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Massenet Cendrillon [DVD] [2012] [NTSC]
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2 of 2 people found the following review helpful
on 24 January 2013
I am a confirmed Massanet fan, I love the way his orchestra rather than leading, or even supporting his singers reflects their moods. This is as good as any.
The casting, well I was also influenced in the purchase by Joyce Di Donato, she has a full rounded range, never gets a metallic edge to her high notes which can jar, she is close to my idea of perfection.
The casting of Alice Coote as the prince is a gem, Alice makes for a lovely chap, and is more credible than some trouser role mazzos that I heard.
The bonuses started to flow, I have not heard of Eglise Gutierrez, but I shall listen and look out for her again, a well rounded soprano, and I do mean in voice, she could be my fairy godmother any time. I had not heard of Ewa Podles either, she is magnificent in voice and presence and hams her way through the role with just the right degree of humour. The two stepsisters play up delightfully, with fine voices, which are not heavily excercised. Other singing minor roles are as good as one would expect.
You may have noticed that I have sidestepped Jean-Phillipe Lafont, whilst I find his characerisation absolutely fine, his wavering voice is not quite to my liking, but I can get by with it.
The staging is modern and unrealistic, with inscribed screens, which I was not distracted enough to translate, characters and props pop out from doors in them, and it suprisingly works very well.
Costumes are exotic for the posh characters, and suitably drab for the servants, the fashion designers had a field day with outlandish designs, very amusing.
I think that I have gushed enough about the production, on disc one there are some cast interviews, oh, and the leaflet is sparce on information, other than casting.
You can find out who the radio mike engineer is, amongst other technicians and backroom boys and girls.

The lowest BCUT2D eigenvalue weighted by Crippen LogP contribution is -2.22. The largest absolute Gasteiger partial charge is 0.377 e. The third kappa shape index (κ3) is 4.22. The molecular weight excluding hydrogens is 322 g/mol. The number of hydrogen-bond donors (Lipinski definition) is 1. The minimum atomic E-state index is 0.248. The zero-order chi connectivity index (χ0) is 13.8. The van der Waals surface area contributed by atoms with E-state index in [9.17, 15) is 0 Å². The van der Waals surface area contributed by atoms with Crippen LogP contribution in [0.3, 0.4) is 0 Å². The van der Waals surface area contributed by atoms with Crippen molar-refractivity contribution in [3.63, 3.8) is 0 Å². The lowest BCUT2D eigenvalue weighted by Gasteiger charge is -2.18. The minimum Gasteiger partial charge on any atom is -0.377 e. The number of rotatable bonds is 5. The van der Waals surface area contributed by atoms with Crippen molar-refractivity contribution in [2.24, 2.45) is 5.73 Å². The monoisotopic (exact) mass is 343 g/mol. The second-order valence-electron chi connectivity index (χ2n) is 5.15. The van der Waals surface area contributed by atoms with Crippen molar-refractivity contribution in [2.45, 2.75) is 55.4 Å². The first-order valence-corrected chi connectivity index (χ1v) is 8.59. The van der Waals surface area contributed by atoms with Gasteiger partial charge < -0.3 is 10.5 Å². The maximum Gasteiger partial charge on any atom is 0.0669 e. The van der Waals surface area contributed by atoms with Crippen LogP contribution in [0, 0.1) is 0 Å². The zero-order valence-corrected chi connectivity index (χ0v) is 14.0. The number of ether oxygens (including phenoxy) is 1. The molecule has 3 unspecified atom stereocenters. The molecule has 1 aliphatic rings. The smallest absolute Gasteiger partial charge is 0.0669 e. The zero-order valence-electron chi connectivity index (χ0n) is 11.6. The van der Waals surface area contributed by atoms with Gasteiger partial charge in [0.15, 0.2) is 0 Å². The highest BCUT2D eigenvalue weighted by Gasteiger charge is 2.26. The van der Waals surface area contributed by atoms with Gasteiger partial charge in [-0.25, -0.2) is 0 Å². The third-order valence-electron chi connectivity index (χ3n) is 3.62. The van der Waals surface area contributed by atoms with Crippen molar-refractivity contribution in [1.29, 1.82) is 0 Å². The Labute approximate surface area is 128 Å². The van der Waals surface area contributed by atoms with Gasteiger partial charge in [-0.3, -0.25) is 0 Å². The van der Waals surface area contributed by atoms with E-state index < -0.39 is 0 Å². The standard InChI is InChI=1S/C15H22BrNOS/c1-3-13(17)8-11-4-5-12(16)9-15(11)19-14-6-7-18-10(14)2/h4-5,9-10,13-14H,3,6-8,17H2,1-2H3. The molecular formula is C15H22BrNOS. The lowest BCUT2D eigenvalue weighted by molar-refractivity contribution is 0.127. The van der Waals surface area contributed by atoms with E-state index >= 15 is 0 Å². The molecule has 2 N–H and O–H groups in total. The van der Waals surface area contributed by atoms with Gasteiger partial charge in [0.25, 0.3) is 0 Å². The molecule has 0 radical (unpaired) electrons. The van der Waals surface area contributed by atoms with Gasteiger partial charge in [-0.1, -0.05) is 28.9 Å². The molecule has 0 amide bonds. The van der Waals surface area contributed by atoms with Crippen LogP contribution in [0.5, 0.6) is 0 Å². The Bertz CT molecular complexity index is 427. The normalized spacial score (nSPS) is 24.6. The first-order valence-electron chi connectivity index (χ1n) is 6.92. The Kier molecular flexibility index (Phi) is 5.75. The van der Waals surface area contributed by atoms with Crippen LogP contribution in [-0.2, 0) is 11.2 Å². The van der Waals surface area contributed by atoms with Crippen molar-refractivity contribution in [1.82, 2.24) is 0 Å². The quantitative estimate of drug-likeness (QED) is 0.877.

Enjoy.
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This 2011 Royal Opera House production of Cendrillon is of the best. However, for several reasons, that doesn't mean than every viewer will like it and that's probably, in the main, due to Massenet's slant on this most popular of all fairy tales, of which there are several versions from different parts of Europe. One variant is the status and attitude of Cinderella's father, who is sometimes portrayed as her father wed a second time, sometimes as her step father who is sometimes also her uncle and sometimes not. In all these versions the step mother always has two not very good looking daughters who she favours above all else and relegates Cinderella to a household servant who spends a deal of time seeing to the fires and cleaning out the cinders amongst which she sleeps. Hence her name: Cinderella.

In this production the role of Cinderella (Cendrillon) is portrayed by larger than life dominant personality Joyce DiDonato. The other dominant personality in the show is Madame de la Haltiere brilliantly played and sung by Ewa Podles. The two ugly sisters don't much to do in this version of the story, except just to look silly. Pendolfe the hen-pecked father, played by Jean-Philippe Lafont, comes across as comes across as a truly henpecked, spineless character caught between the poerful charcters of his domineering wife and self-assertive daughter Cendrillon of whom one wonders how such a powerful personality could possibly have allowed herself to be dominated by the two ugly sisters for so long. Prince Charmant, a trouser role well played by Alice Coote, is yet another weak character waiting to be picked off by the powerful Cendrillon, if the equally powerful stepmother Madame de la Holtiere.

There are actually three powerful characters in this version of the Cinderella, all female: Cendrillon, Madame de la Haltiere and the Fairey Godmother played and sung by Eglise Gutierrez, who surely has to be the most tartish fairy godmother ever. There's an episode in Act 3 when she gets dangerously close to performing a striptease, something quite in keeping with this riotous version of the Cinderella story. I found that the best way to truly appreciate and enjoy this production is to concentrate on these three characters and allow everything else to revolve around them. Of course, we cannot know if Massenet intended it all to be seen like this, but it certainly makes for enjoyable viewing.